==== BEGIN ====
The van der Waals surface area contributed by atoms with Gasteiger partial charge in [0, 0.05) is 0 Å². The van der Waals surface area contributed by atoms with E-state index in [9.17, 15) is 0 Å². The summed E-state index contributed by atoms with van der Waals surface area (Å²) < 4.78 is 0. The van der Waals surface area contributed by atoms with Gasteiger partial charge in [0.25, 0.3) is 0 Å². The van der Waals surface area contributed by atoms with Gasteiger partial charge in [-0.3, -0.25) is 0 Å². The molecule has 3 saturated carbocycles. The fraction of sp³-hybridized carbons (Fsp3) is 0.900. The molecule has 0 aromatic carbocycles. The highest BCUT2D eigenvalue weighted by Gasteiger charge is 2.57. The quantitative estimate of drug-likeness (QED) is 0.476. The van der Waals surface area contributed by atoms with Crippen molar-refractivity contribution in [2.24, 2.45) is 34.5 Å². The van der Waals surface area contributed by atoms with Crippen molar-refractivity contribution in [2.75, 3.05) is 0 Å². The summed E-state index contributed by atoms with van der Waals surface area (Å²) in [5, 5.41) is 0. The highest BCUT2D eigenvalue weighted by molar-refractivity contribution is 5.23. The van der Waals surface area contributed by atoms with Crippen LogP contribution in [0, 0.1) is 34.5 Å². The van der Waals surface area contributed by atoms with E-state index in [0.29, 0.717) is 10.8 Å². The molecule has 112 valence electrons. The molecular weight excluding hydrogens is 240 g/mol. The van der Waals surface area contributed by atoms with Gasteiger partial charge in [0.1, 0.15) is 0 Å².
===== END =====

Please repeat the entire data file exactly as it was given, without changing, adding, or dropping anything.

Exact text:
The van der Waals surface area contributed by atoms with Gasteiger partial charge in [0, 0.05) is 0 Å². The van der Waals surface area contributed by atoms with E-state index in [9.17, 15) is 0 Å². The summed E-state index contributed by atoms with van der Waals surface area (Å²) < 4.78 is 0. The van der Waals surface area contributed by atoms with Gasteiger partial charge in [0.25, 0.3) is 0 Å². The van der Waals surface area contributed by atoms with Gasteiger partial charge in [-0.3, -0.25) is 0 Å². The molecule has 3 saturated carbocycles. The fraction of sp³-hybridized carbons (Fsp3) is 0.900. The molecule has 0 aromatic carbocycles. The highest BCUT2D eigenvalue weighted by Gasteiger charge is 2.57. The quantitative estimate of drug-likeness (QED) is 0.476. The van der Waals surface area contributed by atoms with Crippen molar-refractivity contribution in [2.24, 2.45) is 34.5 Å². The van der Waals surface area contributed by atoms with Crippen molar-refractivity contribution in [2.75, 3.05) is 0 Å². The summed E-state index contributed by atoms with van der Waals surface area (Å²) in [5, 5.41) is 0. The highest BCUT2D eigenvalue weighted by molar-refractivity contribution is 5.23. The van der Waals surface area contributed by atoms with Crippen LogP contribution in [0, 0.1) is 34.5 Å². The van der Waals surface area contributed by atoms with E-state index in [0.29, 0.717) is 10.8 Å². The molecule has 112 valence electrons. The molecular weight excluding hydrogens is 240 g/mol. The van der Waals surface area contributed by atoms with Gasteiger partial charge in [0.1, 0.15) is 0 Å².